Much of the strife in Sam Slatkin’s life was the result of marital problems. Slatkin’s tailoring business underwent frequent downturns. Therefore, his wife likely suffered greatly during these periods because “the gendered expectations regarding work and the lower salaries that women earned made mothers particularly vulnerable when no male breadwinner could be counted upon [thus] women were more likely to be poor than were men” (Hyman par. 10). Slatkin’s Life History is of course told from his perspective, but it is possible that he failed to notice the strain his wife underwent during periods of downturn, contributing to their marital distress.
The Life History Project
The Life History Project was part of the Federal Writers’ Project, a stimulus effort during the Great Depression intended to employ out-of-work writers. The aim of the Life History Project was to record the stories of ordinary people through interviews (Couch). However, some contested the worth of the project. A veteran writer for the North Carolina Life History Project, Leonard Rapport claims that his instructions to interviewers that the stories be “almost stenographic accounts” were “largely ignored” (13). He also gives accounts of life histories being invented by the interviewers, who he believed “[thought] of themselves as creative writers, and most likely, in the innermost adytum, potential fiction writers” (Rapport 14). However, Jerrold Hirsch directly responds to Rapport, stating that “before the tape recorder almost all direct quotation is open to question [but] when read critically and used in conjunction with other documents historians have found quoted material in diaries, memoirs, letters, and journals valuable sources” (87).
Based on mentions of him and his business in local newspapers, Slatkin existed. How much of his story was accurately recorded, however, is debatable. Many of the problems with which Rapport discredits the Life Histories are absent in Slatkin’s interview; it reads like the transcript of a conversation. Although issues exist in other Life History interviews, examples like Slatkin’s demonstrate that the Life Histories as a whole are valuable records of the lives of ordinary people.
Abner, John H (interviewer): Tam Levine, Tailor, Folder 283 in the Federal Writers' Project papers #3760, Southern Historical Collection, The Wilson Library, University of North Carolina at Chapel Hill.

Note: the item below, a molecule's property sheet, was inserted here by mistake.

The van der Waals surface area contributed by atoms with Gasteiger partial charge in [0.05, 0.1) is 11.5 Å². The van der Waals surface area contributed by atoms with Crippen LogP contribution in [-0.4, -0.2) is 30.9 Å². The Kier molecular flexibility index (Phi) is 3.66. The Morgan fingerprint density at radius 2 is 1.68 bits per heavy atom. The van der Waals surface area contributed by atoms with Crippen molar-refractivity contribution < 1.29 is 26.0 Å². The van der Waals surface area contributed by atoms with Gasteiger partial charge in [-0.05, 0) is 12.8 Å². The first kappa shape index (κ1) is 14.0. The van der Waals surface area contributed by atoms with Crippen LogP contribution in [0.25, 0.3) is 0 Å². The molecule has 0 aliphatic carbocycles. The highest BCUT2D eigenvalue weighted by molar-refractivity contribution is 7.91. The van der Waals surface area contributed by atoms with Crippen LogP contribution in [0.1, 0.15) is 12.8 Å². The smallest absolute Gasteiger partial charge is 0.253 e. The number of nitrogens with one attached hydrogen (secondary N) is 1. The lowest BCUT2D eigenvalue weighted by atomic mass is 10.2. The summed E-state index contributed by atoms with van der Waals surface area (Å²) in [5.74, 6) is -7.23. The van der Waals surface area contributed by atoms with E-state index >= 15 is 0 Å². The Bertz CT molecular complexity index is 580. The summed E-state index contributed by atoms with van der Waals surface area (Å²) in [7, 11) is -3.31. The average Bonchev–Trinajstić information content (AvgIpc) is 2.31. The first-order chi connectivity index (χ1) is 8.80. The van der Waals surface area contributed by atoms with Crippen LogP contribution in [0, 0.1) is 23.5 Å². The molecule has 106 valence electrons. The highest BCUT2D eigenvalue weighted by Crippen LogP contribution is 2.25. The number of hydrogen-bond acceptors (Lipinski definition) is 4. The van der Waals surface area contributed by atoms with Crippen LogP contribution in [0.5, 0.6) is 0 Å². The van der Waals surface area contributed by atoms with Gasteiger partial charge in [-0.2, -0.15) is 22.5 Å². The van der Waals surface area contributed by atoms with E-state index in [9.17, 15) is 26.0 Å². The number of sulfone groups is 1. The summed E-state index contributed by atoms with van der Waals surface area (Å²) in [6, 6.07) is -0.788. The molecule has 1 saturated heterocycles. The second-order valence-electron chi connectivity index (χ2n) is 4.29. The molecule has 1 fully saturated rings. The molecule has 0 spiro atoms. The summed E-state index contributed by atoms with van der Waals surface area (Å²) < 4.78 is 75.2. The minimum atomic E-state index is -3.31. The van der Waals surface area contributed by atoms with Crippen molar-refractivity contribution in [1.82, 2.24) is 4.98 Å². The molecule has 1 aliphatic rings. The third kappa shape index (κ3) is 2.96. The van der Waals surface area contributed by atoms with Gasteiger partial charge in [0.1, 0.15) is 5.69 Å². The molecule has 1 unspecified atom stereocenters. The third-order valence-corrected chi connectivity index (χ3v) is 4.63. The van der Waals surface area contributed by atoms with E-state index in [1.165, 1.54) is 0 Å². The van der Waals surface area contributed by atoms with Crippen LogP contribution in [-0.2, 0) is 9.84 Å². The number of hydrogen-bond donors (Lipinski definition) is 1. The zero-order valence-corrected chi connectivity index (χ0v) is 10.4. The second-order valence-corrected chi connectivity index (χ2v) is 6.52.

Gold, Steven J. “From ‘The Jazz Singer’ to ‘What a Country!" a Comparison of Jewish Migration to the United States, 1880-1930 and 1965-1998.” Journal of American Ethnic History, vol. 18, no. 3, 1999, pp. 114–141. www.jstor.org/stable/27502452.
Hyman, Paula E. "Eastern European Immigrants in the United States." Jewish Women's Archive. Jewish Women's Archive, n.d. Web. 01 Feb. 2017.
Rapport, Leonard. “How Valid Are the Federal Writers' Project Life Stories: An Iconoclast among the True Believers.” The Oral History Review, vol. 7, 1979, pp. 6–17. www.jstor.org/stable/3675185
Terrill, Tom E., and Jerrold Hirsch. “Replies to Leonard Rapport's ‘How Valid Are the Federal Writers' Project Life Stories: An Iconoclast among the True Believers.’” The Oral History Review, vol. 8, 1980, pp. 81–89. www.jstor.org/stable/3675217.
"SAYS JEWS GRASP OUR TRADITIONS; Rabbi Silverman Defends Russian Immigrants from Strictures of Prof. Prince. BOTH URGE AMERICANISM." The New York Times 2 Mar. 1919, sec. 1: 15. The New York Times Times Machine. The New York Times. Web. 31 Jan. 2017.
Lee, Russell. Resident of Olga, Louisiana, a Russian emigrant. Digital image. Photogrammer . Yale University , n.d. Web. <http://photogrammar.yale.edu/records/index.php?record=fsa1997024465/PP>.
Vachon, John. Gastonia, North Carolina. On U.S. Highway 29 from a truck enroute to Greenville, South Carolina. Digital image. Photogrammer . Yale University , n.d. Web. <http://photogrammar.yale.edu/records/index.php?record=owi2001023195/PP>.
Lee, Russell. Proprietor of tailor shop at steam presser, University Place near 11th Street, New York City. Digital image. Photogrammer . Yale University , n.d. Web. <http://photogrammar.yale.edu/records/index.php?record=fsa1997021105/PP>.
Lee, Russell. Sam Imber, tailor in cooperative garment factory, Jersey Homesteads, Hightstown, New Jersey. Digital image. Photogrammer . Yale University , n.d. Web. <http://photogrammar.yale.edu/records/index.php?record=fsa1997020980/PP>.